Science centre, Belgrade
A winning design by Wolfgang Tschapeller imagines an elevated city detached from the ground.
BELGRADE (RS) - The Serbian Ministry of Science and Technological Development recently held an international competition to design a Centre for Promotion of Science in conjunction with the urban development of Blok 39 in New Belgrade. A rather unusual and ungainly hovering structure, envisioned by Austrian architect Wolfgang Tschapeller, ultimately won unanimous approval from the competition jury. On the one hand, the design manages an appropriate whimsicality in terms of its purpose and function, manifesting as a showcase of sorts for structural principles and reflecting the foundation of science, that is, the earth itself. On the other, its floating aloofness may well be a little too effective in enabling a detachment from the surrounding urban context, and thus also from reality. (Dutton R. Hauhart)
According to the competition brief, the Centre for Promotion of Science will be an institution of service and a national bank of knowledge in the field of science for the general public. It will organize innovative and educative exhibitions, and bring science closer to general public. The main goal of the Centre for Promotion of Science will be to facilitate scientific education, a continuous training as well as social and economic growth, both with direct action, and in partnership with other actors – primarily the Ministry of Science and Technological Development and the Ministry of Education.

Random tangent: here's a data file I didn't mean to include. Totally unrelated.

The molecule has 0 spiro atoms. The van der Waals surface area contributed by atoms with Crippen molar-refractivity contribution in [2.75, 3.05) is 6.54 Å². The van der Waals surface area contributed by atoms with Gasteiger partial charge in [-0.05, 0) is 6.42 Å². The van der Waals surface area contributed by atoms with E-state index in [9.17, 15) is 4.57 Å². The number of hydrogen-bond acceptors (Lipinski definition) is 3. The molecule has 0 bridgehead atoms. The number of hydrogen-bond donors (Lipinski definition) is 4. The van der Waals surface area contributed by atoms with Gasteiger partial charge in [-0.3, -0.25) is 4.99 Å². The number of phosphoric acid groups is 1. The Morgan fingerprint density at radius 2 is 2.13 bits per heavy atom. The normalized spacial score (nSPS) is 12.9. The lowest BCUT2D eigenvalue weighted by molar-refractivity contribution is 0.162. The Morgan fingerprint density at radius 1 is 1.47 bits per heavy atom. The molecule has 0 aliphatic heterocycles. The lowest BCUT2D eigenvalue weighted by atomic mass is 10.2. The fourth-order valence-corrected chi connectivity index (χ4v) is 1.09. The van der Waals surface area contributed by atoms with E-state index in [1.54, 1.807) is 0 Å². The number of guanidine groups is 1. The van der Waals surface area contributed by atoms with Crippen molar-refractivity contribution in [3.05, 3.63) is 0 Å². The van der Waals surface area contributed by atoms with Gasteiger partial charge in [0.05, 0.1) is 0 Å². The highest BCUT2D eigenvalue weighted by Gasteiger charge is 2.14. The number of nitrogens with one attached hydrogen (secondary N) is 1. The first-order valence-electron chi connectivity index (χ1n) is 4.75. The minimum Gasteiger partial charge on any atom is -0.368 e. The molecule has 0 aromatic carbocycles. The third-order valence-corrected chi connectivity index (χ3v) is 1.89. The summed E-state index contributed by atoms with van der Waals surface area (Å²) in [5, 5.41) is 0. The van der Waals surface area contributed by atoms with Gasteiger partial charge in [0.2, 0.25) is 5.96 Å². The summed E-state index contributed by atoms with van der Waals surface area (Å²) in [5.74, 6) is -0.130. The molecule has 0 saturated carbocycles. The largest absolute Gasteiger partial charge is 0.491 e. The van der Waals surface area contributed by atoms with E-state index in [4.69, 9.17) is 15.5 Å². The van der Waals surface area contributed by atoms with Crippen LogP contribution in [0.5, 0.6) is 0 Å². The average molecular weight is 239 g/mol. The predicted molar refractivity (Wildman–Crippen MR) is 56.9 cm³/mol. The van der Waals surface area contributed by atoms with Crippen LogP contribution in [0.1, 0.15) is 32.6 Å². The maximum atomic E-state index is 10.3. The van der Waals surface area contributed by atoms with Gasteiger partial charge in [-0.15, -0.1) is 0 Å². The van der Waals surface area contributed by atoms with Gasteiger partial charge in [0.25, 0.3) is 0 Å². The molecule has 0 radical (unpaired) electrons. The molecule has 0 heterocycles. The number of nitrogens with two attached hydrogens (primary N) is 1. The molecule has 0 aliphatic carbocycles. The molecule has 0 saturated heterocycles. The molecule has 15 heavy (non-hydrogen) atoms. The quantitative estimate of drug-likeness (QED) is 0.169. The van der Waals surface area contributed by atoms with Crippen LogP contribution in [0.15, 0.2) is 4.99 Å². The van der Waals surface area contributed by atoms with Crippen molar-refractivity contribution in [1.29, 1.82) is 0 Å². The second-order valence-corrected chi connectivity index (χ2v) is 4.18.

The Centre will be positioned in New Belgrade's Blok 39, a prime 'innovation' part of the city, a scientific park with research institutes, universities and research-based business. The purpose of the competition was to develop an architectural design for the Centre for Promotion of Science as well as proposals for the urban development of the entire Blok 39.
The Centre for Promotion of Sciences in Belgrade will be floating high above the ground. It operates on three levels. Firstly, on the level of the City of Belgrade it will be an optimistic sign positioned on one of the main routes of the city. Secondly for Blok 39 it will be sign, canopy and portico. Thirdly, as a building being programmed to promote sciences it plays on visions of technology and construction. The architectural language of the centre will strongly be one of technology and the display of structural principles. A special role is given to the underside of the centre; it will have mirroring qualities, able to reflect all the movement on the ground, as well as the visitor, who by entering the centre is penetrating the reflections of the earth's surface.
New Belgrade is a city of our times, a city which was invented and planned in the course of the 20th century with a decisive modernist perspective. Soleil (sun), Verdure (greenery), Espace (space) and functional segregation, together with the rules of CIAM, were main arguments of New Belgrade. Now, 60 years later, how do we read New Belgrade and how do we want to continue its construction?
We decided for a few very simple spatial tools, all of them being in close discourse with the principles of modernism. Firstly, we are opting for an elevated city detached from the ground. Only pillars and elements of circulation shall touch on the ground. We are proposing a floating city, buildings on pilotis giving the ground freedom. Secondly, the entire site is usable and accessible to everybody. Buildings do not block vision and movement. The terrain will be occupied by a multitude of different vegetations, exotic and local plants, waterlines, bike routes and jogging paths. The functional segregation of the modernist movement is replaced by the complexity of simultaneities. Below ground is a slab of parking and service functions. The ground level is covered by a variety of vegetations and allows for a city of pedestrians. Sixty-five per cent of the site is green, and almost all of the ground level allows for unobstructed vision.
Thursday | 23 December | 2010 | Serbia | Wolfgang Tschapeller Architects